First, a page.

Sportfishing

Sportfishing’s popularity is on the rise. Many people who are interested in sportfishing pursue adventure tourism opportunities that offer them access to the best sportfishing sites in the world.

British Columbia offers some of the best sportfishing opportunities in the world. BC has thousands of rivers and lakes, as well as thousands of miles of coastline. Whether you plan to head to a fishing lodge on Vancouver Island’s west coast, the central coast, the BC interior, or Port Hardy, located on northern Vancouver Island, this Canadian province offers legal opportunities for great fishing trips for both experienced and novice fishers. 

Sportfishing 

Recreational fishing is known as sportfishing. Those who engage in sportfishing do so because they enjoy the activity and being out on the open waters. Recreational fishers are not commercial fishermen, who fish for their livelihood. Although sportfishing is often associated with saltwater fishing, you can also go sportfishing in lakes and rivers. Fishers can keep and eat their catch, although some recreational fishermen practice catch and release.

Types of Fish

Go saltwater fishing off British Columbia's coast for a chance to catch halibut or chinook salmon. The north and west coasts of Vancouver Island offer the best halibut fishing locations in the province. Vancouver Island offers some of the most popular halibut fishing destinations, including Port Hardy, Tofino, and Ucluelet.

Port Hardy, Sooke, and Haida Gwaii are popular salmon fishing destinations. Port Hardy is located on Vancouver Island’s north coast, while Sooke is near the provincial capital of Victoria, located on the southern end of Vancouver Island. Haida Gwaii is on the north coast of the province.

Freshwater anglers can catch several different species, including rainbow trout, brook trout, carp, perch, and bass. Popular freshwater fishing destinations include the Skeena River, Fraser River, Quesnel Lake, Williston Lake, and Shuswap Lake. There are freshwater fishing opportunities near the west coast, central coast, and throughout the interior of the province.

Rainbow trout that eventually migrate to saltwater are known as steelhead. White sturgeon are also anadromous, which means they can live in both freshwater and saltwater. 

Sportfishing Laws and Regulations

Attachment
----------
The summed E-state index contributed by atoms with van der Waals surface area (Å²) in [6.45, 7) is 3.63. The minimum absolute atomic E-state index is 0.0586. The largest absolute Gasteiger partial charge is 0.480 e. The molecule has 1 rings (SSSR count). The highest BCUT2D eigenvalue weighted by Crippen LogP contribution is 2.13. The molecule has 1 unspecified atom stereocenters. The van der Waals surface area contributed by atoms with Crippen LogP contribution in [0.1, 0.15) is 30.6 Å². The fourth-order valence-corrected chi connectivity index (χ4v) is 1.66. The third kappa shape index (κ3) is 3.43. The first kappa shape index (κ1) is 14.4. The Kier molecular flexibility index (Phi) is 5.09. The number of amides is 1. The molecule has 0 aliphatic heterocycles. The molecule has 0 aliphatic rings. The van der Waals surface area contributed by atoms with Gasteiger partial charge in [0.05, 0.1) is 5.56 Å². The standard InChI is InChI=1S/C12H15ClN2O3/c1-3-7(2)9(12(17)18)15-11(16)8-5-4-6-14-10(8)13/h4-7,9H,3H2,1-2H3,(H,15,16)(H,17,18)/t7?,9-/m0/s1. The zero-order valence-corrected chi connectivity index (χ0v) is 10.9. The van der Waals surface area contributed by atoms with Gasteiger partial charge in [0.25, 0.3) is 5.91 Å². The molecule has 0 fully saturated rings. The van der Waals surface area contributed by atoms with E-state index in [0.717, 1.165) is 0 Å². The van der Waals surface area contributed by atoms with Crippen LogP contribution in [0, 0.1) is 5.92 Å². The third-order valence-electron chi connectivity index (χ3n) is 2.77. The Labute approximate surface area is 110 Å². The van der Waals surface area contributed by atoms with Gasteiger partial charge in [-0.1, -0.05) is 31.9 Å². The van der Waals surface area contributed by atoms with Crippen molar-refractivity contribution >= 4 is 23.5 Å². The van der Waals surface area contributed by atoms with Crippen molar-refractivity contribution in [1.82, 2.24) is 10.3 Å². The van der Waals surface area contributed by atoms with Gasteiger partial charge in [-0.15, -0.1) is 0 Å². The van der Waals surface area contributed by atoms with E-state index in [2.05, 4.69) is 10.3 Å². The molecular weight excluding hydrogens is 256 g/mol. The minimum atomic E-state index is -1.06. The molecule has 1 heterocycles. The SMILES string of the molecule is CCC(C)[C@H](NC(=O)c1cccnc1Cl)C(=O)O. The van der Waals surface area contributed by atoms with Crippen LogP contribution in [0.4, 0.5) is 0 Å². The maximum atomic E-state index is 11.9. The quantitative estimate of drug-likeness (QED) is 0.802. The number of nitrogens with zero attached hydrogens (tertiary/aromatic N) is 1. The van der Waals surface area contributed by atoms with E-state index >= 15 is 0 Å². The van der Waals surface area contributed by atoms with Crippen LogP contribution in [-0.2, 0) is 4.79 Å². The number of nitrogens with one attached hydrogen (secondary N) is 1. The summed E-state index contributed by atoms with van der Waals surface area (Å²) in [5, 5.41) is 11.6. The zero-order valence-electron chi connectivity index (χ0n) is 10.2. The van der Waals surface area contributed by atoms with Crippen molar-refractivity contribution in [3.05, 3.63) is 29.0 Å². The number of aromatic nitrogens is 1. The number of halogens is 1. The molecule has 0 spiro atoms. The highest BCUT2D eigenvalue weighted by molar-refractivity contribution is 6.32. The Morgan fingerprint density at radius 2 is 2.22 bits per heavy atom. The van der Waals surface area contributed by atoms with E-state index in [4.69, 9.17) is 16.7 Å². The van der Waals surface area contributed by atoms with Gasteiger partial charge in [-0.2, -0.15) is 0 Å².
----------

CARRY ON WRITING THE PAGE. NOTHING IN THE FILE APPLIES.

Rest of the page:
Whether you opt to pursue saltwater or freshwater fishing, if you are 16 years of age or older, you must have a fishing license. Authorities may ask you to produce your license when you are fishing. By law, you must produce your license if an RCMP officer, Fishery Officer, Park Ranger, or Conservation Officer asks to see it.

Stamps may be required to fish for specific types of fish. Conservation stamps are required for steelhead, salmon, white sturgeon, and rainbow trout fished in either Kootenay Lake or Shuswap Lake.

Freshwater fishing licenses are valid for one day, eight days, or a year. Rates are determined by whether you are a resident of BC, Canadian, or an international guest. 

Short-term saltwater fishing licenses are good for one, three, or five days. You can also opt to purchase an annual saltwater license. License rates are determined by whether you are a Canadian resident.

Planning a Sportfishing Trip

One of the best ways to enjoy sportfishing in British Columbia is to use Fish Lodges to book a sportfishing vacation. Choose from fishing resorts on Vancouver Island, along BC’s coast, or in the province’s interior. You can opt to stay at a resort you can access by road or fly into a remote sportfishing location. Some lodges offer a choice between guided and unguided fishing opportunities. Resorts that must be accessed by plane include transportation to and from the airport in their package prices. All-inclusive resorts include fishing gear, guided fishing trips, snacks, non-alcoholic beverages, accommodations, and food in their rates. 

Other Recreational Activities

After a day out on the water, you can head back to the lodge and relax in a hot tub. Between fishing excursions, you can enjoy many other activities, such as hiking, surfing, or kayaking. Tour operators also offer opportunities to see gray whales or killer whales.

(0) comments

Welcome to the discussion.

Keep it Clean. Please avoid obscene, vulgar, lewd, racist or sexually-oriented language.
PLEASE TURN OFF YOUR CAPS LOCK.
Don't Threaten. Threats of harming another person will not be tolerated.
Be Truthful. Don't knowingly lie about anyone or anything.
Be Nice. No racism, sexism or any sort of -ism that is degrading to another person.
Be Proactive. Use the 'Report' link on each comment to let us know of abusive posts.
Share with Us. We'd love to hear eyewitness accounts, the history behind an article.